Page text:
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Finally, Security is also concerned with making sure that electronic mea- sures cannot seriously degrade the system, confuse its performance, or cause loss of security in other ways. Encryption of communication links is a relatively straightforward element of security. It is widely used, fairly well understood, constantly undergoing improvement, and becoming less expensive. On the other hand, computer network security is a much newer field and consid- erably more complex. The ability of computer network protocols to pro- vide security is a very critical issue. In the past decade much has been learned about vulnerability of computer operating systems, development of trusted systems, different levels of protection, means of proving that security has been achieved, and ways to achieve multilevel systems or a compartmented mode. This is a dynamic field, however, and new experience and analysis will probably place new requirements on network protocols. Crisis-performance needs are a form of global robustness. The nature of a national security crisis is that it is fraught with the unexpected. Unusual patterns of communication traffic emerge. Previously unstressed capabilities become critical to national leaders. Individuals and organi- zations that had not been communicating must suddenly have close, secure, and reliable communications. Many users need information that they are not sure exists, and if it does, they do not know where it is or how to get it. The development of widely deployed, interoperable computer networks can provide important new capabilities for a crisis, particu- larly if there is some investment in preplanning, including the nigher- level protocols that facilitate interoperability. Presidential directives call for this. This will become a major factor in DOD's need for interop- erability with other federal computer networks. The DOD, as one of the most affected parties, has good reason to be concerned that its network protocols will stand the tests of a crisis. In addition, there are performance and functionality features that are measures of the capability of the network when it is not damaged or stressed by unexpected situations. Performance includes quantifiable measures such as time delays, transmission integrity, data rates and efficiency, throughput, numbers of users, and other features well under- stood in computer networks. Equally important is the extent of func- tiona~ity: What jobs will the network do for the user? The DON has established some performance objectives such as end-to- end delays for high-precedence and routine traffic, the probability of undetected errors, and the probability of misdelivered packets. Such objectives are important to engineer a system soundly. The DOD must place greater emphasis on more complex performance issues such as the efficiency with which protocols process and communicate data. The DOD has stated a need for an effective and robust system for pre- cedence and preemption. Precedence refers to the ability of the system to adaptively allocate network resources so that the network performance is related to the importance of the function being performed. Preemption refers to the ability of the system to remove users (at least temporarily) /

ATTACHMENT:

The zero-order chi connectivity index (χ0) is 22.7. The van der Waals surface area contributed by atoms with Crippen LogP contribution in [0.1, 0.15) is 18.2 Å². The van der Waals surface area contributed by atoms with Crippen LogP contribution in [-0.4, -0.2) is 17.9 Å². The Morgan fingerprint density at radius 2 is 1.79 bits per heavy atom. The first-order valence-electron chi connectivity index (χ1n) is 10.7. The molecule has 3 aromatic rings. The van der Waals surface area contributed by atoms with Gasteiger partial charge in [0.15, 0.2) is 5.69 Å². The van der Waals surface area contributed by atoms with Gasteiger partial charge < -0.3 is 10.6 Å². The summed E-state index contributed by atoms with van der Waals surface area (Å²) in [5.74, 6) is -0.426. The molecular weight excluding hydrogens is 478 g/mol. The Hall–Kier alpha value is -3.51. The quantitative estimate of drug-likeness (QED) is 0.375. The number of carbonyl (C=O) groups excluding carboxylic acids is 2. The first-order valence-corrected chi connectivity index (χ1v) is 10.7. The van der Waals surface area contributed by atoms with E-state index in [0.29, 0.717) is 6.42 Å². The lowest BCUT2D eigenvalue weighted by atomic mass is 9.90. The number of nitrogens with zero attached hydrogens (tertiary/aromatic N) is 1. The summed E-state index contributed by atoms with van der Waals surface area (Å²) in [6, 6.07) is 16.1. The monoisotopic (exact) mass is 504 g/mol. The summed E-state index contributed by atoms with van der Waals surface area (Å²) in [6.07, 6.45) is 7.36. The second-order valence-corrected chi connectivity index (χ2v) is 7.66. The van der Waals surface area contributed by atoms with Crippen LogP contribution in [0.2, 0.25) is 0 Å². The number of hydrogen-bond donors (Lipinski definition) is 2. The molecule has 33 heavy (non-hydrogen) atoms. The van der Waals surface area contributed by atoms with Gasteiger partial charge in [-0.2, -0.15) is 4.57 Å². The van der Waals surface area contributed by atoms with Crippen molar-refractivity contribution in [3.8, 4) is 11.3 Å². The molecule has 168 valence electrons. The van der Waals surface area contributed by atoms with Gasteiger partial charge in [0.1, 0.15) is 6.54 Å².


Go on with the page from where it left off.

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until the needs of the high-priority user are satisfied. The ARPANET environment in which the protocols were developed did not emphasize these capabilities, and the current MILNET does not function as effectively in this regard as DOD voice networks. The DOD has also stated a need for connectionless communications and a broadcast mode. In the majority of network protocols, when two of more parties communicate, virtual circuits are established between the communi- cating parties. (For reliability, additional virtual circuits may be established to provide an inplace backup.) DOD needs a connectionless mode where the message can be transmitted to one or more parties without the virtual circuit in order to enhance survivability; provide a broad- cast capability (one sender to many receivers); and handle imagery, sen- sor data, and speech traffic quickly and efficiently. If intermediate nodes are destroyed or become otherwise unavailable, there is still a chance that the data can be sent via alternate paths. The broadcast capability is particularly important in tactical situations where many parties must be informed almost simultaneously and where the available assets may be disappearing and appearing dynamically. The Department of Defense requires an internetting capability whereby dif- ferent autonomous networks of users can communicate with each other. Interoperability Presidential and DOD directives place a high priority on interoper- ability, which is related to the internetworking previously discussed. Interoperability is primarily important at two levels: network access and applications. To achieve interoperability at the level of network access,users of backbone communications nets must utilize the same lower-level protocols that are utilized by the network. Generally these protocols are layers 1, 2, and 3, up to and including part of the IP layer. In other words, interoperability for network access does not depend on either implementation of the transport layer (TP-4 or TCP) or of all of the internet (IP) layer. The primary advantages of network access interoperability are twofold: 1. Significant economies of scale are possible since the various users can share the resources of the backbone network including hardware, software, and development and support costs. Network survivability for all users can be increased significantly since the network has high redundancy and, as the threat increases, the redundancy can also be increased. Interoperability at the applications layer allows compatible users at different nodes to talk to each other, that is, to share their data, sup- port each other, and thereby coordinate and strengthen the management of forces and other assets. InteroperabiJity at the applications layer can be achieved through the use of specialized software that performs those functions of higher-layer protocols (such as TOP or TP-4, file transfer, _ ~ _